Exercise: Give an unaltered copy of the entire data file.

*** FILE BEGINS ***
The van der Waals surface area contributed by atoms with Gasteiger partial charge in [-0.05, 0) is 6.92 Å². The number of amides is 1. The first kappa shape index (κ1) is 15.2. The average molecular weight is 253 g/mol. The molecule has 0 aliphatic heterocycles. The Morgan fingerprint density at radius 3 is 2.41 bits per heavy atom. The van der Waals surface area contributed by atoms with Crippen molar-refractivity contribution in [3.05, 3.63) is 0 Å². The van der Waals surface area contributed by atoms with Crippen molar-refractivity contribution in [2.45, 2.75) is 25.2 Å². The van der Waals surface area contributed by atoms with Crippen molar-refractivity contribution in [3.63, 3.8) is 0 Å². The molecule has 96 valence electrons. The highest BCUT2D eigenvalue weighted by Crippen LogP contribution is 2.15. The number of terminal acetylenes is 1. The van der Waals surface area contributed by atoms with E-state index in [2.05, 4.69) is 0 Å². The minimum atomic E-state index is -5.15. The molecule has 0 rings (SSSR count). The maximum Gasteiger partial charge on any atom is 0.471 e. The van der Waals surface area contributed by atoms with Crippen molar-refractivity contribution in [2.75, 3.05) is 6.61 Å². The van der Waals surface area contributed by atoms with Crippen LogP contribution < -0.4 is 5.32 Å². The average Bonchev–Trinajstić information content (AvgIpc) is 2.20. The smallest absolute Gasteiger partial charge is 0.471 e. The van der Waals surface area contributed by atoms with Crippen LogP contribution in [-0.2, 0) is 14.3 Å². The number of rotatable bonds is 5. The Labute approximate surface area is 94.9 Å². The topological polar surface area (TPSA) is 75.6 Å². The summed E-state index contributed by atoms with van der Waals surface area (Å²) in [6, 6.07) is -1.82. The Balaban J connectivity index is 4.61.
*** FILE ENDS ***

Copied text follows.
The van der Waals surface area contributed by atoms with Gasteiger partial charge in [-0.05, 0) is 6.92 Å². The number of amides is 1. The first kappa shape index (κ1) is 15.2. The average molecular weight is 253 g/mol. The molecule has 0 aliphatic heterocycles. The Morgan fingerprint density at radius 3 is 2.41 bits per heavy atom. The van der Waals surface area contributed by atoms with Crippen molar-refractivity contribution in [3.05, 3.63) is 0 Å². The van der Waals surface area contributed by atoms with Crippen molar-refractivity contribution in [2.45, 2.75) is 25.2 Å². The van der Waals surface area contributed by atoms with Crippen molar-refractivity contribution in [3.63, 3.8) is 0 Å². The molecule has 96 valence electrons. The highest BCUT2D eigenvalue weighted by Crippen LogP contribution is 2.15. The number of terminal acetylenes is 1. The van der Waals surface area contributed by atoms with E-state index in [2.05, 4.69) is 0 Å². The minimum atomic E-state index is -5.15. The molecule has 0 rings (SSSR count). The maximum Gasteiger partial charge on any atom is 0.471 e. The van der Waals surface area contributed by atoms with Crippen molar-refractivity contribution in [2.75, 3.05) is 6.61 Å². The van der Waals surface area contributed by atoms with Crippen LogP contribution < -0.4 is 5.32 Å². The average Bonchev–Trinajstić information content (AvgIpc) is 2.20. The smallest absolute Gasteiger partial charge is 0.471 e. The van der Waals surface area contributed by atoms with Crippen LogP contribution in [-0.2, 0) is 14.3 Å². The number of rotatable bonds is 5. The Labute approximate surface area is 94.9 Å². The topological polar surface area (TPSA) is 75.6 Å². The summed E-state index contributed by atoms with van der Waals surface area (Å²) in [6, 6.07) is -1.82. The Balaban J connectivity index is 4.61.